Friday, May 4, 2012

How do Architects Use Linear Slides and Rotary Guides?

When you think of architectural design, it probably brings to mind thoughts of stability and permanence — solid, impressive structures built to last for generations to come. But a building is more than just static brick and mortar these days. Architectural engineers want to put motion into their grand designs by adding movable windows, doors, cabinets and large-scale displays. Interior designers also add motion to rooms by hiding LCD monitors behind moving mirrors. These days, it's about putting that imaginative architecture in motion using linear and curvilinear motion technologies that provide quality and longevity for the end user.

An architect faces the challenge of designing massive doors and windows that move manually. The application challenge required a durable linear guide solution that moves smoothly and quietly. The linear slides also needed to be capable of bearing heavy loads for many years to come. [ DualVee Motion Technology ] fit the bill for this busy architectural team. Why? Because the linear guide wheels and complementary 90-degree vee edge track  provided smooth motion, long life, durability and low maintenance. No matter the weather or debris, the homeowner would enjoy these moving doors and windows for life without giving it a second thought.

Linear guides aren't the only motion technologies used by door and window makers and architects. Rotary guides make for many more options. Think about large wooden panels on wheel plates traveling on a curved track system. Or a heavy museum display that moves around a custom shaped rotary guide track. The possibilities are endless — and many of them still unrealized!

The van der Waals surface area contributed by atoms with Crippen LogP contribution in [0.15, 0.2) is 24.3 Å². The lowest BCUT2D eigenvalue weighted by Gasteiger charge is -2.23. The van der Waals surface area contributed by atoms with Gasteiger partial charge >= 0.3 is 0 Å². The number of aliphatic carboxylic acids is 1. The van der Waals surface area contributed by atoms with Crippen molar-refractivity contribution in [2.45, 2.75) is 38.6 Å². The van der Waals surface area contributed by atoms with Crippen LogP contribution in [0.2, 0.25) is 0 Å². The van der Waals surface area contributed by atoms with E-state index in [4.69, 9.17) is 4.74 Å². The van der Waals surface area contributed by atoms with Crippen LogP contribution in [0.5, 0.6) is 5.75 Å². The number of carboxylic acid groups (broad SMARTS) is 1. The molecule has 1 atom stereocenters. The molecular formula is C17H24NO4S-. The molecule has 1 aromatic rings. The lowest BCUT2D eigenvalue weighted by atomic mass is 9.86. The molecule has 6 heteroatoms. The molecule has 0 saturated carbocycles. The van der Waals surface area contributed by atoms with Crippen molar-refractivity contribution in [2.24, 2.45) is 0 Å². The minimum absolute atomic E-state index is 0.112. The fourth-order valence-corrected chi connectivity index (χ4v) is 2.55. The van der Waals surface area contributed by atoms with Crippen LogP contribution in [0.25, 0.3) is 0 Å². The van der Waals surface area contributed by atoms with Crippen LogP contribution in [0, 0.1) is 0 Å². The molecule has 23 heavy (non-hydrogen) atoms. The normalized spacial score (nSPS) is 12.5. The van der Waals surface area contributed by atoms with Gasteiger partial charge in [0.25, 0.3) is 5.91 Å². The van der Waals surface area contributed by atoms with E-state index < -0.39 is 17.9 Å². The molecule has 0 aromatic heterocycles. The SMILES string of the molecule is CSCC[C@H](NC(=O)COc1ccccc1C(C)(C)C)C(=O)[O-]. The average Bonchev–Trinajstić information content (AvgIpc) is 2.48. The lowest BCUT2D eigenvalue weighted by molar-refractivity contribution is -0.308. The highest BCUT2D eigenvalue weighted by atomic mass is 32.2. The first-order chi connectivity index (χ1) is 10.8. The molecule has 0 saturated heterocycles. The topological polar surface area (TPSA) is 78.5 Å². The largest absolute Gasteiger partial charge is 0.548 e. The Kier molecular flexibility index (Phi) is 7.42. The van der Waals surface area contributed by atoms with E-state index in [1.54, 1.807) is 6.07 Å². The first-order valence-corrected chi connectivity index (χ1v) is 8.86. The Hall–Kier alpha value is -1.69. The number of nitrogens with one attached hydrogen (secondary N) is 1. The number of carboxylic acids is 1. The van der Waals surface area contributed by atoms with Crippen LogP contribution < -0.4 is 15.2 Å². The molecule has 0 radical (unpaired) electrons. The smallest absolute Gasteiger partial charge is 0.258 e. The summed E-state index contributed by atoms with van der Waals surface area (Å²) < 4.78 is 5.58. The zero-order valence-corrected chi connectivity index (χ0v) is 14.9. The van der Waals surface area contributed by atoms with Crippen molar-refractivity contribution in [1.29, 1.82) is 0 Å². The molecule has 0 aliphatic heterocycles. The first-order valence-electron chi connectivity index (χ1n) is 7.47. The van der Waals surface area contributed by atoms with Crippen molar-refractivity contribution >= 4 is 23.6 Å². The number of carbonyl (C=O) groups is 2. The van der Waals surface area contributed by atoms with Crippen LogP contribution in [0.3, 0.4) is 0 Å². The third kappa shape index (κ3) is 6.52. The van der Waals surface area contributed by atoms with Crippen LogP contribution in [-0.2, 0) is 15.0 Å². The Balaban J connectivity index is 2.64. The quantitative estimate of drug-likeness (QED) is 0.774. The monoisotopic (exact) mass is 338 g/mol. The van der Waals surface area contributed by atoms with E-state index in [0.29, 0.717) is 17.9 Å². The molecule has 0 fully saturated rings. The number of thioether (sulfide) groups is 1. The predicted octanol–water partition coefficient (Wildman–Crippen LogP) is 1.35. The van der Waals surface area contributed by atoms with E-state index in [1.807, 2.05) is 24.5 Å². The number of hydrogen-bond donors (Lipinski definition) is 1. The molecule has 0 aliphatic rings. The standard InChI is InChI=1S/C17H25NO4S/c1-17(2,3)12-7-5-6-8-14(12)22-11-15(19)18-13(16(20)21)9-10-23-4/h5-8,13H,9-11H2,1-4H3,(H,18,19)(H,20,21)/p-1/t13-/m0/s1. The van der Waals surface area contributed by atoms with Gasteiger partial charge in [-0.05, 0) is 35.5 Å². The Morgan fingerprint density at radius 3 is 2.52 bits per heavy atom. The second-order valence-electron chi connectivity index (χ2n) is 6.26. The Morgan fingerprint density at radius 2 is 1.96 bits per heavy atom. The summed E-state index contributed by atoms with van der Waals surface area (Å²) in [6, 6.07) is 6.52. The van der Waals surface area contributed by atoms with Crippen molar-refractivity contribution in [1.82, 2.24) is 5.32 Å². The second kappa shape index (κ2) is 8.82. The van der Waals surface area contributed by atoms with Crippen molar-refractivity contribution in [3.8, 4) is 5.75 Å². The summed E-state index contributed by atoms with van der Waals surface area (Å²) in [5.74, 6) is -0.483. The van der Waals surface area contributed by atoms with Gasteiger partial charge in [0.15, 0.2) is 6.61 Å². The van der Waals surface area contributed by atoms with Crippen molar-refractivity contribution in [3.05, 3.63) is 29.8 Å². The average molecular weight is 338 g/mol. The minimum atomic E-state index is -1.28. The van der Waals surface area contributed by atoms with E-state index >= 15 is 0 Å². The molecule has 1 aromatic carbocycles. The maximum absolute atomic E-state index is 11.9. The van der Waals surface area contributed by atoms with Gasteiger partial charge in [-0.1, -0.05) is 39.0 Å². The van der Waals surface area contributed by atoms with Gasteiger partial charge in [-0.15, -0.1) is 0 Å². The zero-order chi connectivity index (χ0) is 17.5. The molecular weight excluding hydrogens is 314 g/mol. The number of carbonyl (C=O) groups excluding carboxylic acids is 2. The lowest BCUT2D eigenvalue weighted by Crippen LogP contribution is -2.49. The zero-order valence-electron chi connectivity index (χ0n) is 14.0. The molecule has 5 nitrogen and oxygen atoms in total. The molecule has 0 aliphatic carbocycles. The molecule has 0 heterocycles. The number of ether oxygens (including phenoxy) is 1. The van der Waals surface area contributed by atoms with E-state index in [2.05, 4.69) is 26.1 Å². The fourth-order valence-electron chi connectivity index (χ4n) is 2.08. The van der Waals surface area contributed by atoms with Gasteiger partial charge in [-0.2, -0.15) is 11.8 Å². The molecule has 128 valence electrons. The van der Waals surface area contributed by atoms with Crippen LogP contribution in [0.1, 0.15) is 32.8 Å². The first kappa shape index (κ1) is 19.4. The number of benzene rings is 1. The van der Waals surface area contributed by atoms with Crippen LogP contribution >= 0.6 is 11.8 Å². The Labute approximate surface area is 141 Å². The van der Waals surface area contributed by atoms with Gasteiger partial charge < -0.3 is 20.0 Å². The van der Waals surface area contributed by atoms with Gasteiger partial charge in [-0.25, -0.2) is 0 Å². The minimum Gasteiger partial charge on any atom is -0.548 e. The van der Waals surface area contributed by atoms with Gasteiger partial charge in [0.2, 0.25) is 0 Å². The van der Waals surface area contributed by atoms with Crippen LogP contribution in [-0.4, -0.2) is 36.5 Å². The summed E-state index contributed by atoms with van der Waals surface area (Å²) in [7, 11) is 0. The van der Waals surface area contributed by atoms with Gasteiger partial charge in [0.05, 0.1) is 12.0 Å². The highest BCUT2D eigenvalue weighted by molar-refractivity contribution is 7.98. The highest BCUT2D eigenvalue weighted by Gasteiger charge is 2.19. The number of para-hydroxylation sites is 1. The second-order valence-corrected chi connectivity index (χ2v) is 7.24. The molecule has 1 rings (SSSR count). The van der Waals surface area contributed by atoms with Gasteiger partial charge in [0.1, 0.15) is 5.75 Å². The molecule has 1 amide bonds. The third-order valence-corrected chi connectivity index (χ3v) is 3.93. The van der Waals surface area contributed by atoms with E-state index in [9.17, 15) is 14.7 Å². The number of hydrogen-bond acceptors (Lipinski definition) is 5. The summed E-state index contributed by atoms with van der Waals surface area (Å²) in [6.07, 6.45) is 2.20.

Educational centers and museums are a couple other places where you'll see linear and curvilinear motion technologies integrated into the architecture. Look for these guides the next time you see a movable installation at your local historical center or even art gallery.

NOTABLE SOLUTIONS [ MinVee miniature linear guides ] can function in smaller windows and displays for lighter loads and small installations. [ UtiliTrak compact linear slides ] works in larger versions of doors, windows, cabinets, displays and walls, and can be paired with crowned rollers to compensate for any misalignment or lack of parallelism. [ LoPro actuated linear actuators ] give architectural designers a sleek, low-profile solution with actuation options so part can be moved with motors via belt, chain, lead screw or ball screw. [ PRT2 precision ring and track ] provides the ability to make custom curves and bends by using curved segments and straight slides. You can also add a scroll drive with linked wheel plates for actuation.

Need some help? Give our applications engineers a call, or fill out this easy-to-use "Ask Us" online form.